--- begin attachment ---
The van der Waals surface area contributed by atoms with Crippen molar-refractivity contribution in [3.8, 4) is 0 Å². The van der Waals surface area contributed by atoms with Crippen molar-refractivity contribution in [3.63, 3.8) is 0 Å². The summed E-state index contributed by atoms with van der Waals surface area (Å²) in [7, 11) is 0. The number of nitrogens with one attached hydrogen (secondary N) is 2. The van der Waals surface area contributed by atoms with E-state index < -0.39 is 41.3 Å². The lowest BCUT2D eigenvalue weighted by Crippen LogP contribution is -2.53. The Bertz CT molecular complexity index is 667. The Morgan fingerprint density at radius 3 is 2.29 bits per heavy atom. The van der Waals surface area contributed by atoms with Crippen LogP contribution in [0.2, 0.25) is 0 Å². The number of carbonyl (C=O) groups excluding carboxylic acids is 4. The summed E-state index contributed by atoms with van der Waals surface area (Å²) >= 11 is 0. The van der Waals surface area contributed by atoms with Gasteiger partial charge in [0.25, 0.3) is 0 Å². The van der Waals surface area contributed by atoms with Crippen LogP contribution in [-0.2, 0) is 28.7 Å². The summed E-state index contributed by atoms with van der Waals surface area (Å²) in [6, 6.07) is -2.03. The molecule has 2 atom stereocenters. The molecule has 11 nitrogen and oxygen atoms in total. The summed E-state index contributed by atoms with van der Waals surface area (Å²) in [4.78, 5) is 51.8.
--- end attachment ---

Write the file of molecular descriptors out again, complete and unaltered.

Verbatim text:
The van der Waals surface area contributed by atoms with Crippen molar-refractivity contribution in [3.8, 4) is 0 Å². The van der Waals surface area contributed by atoms with Crippen molar-refractivity contribution in [3.63, 3.8) is 0 Å². The summed E-state index contributed by atoms with van der Waals surface area (Å²) in [7, 11) is 0. The number of nitrogens with one attached hydrogen (secondary N) is 2. The van der Waals surface area contributed by atoms with E-state index < -0.39 is 41.3 Å². The lowest BCUT2D eigenvalue weighted by Crippen LogP contribution is -2.53. The Bertz CT molecular complexity index is 667. The Morgan fingerprint density at radius 3 is 2.29 bits per heavy atom. The van der Waals surface area contributed by atoms with Crippen LogP contribution in [0.2, 0.25) is 0 Å². The number of carbonyl (C=O) groups excluding carboxylic acids is 4. The summed E-state index contributed by atoms with van der Waals surface area (Å²) >= 11 is 0. The van der Waals surface area contributed by atoms with Gasteiger partial charge in [0.25, 0.3) is 0 Å². The van der Waals surface area contributed by atoms with Crippen LogP contribution in [-0.2, 0) is 28.7 Å². The summed E-state index contributed by atoms with van der Waals surface area (Å²) in [6, 6.07) is -2.03. The molecule has 2 atom stereocenters. The molecule has 11 nitrogen and oxygen atoms in total. The summed E-state index contributed by atoms with van der Waals surface area (Å²) in [4.78, 5) is 51.8.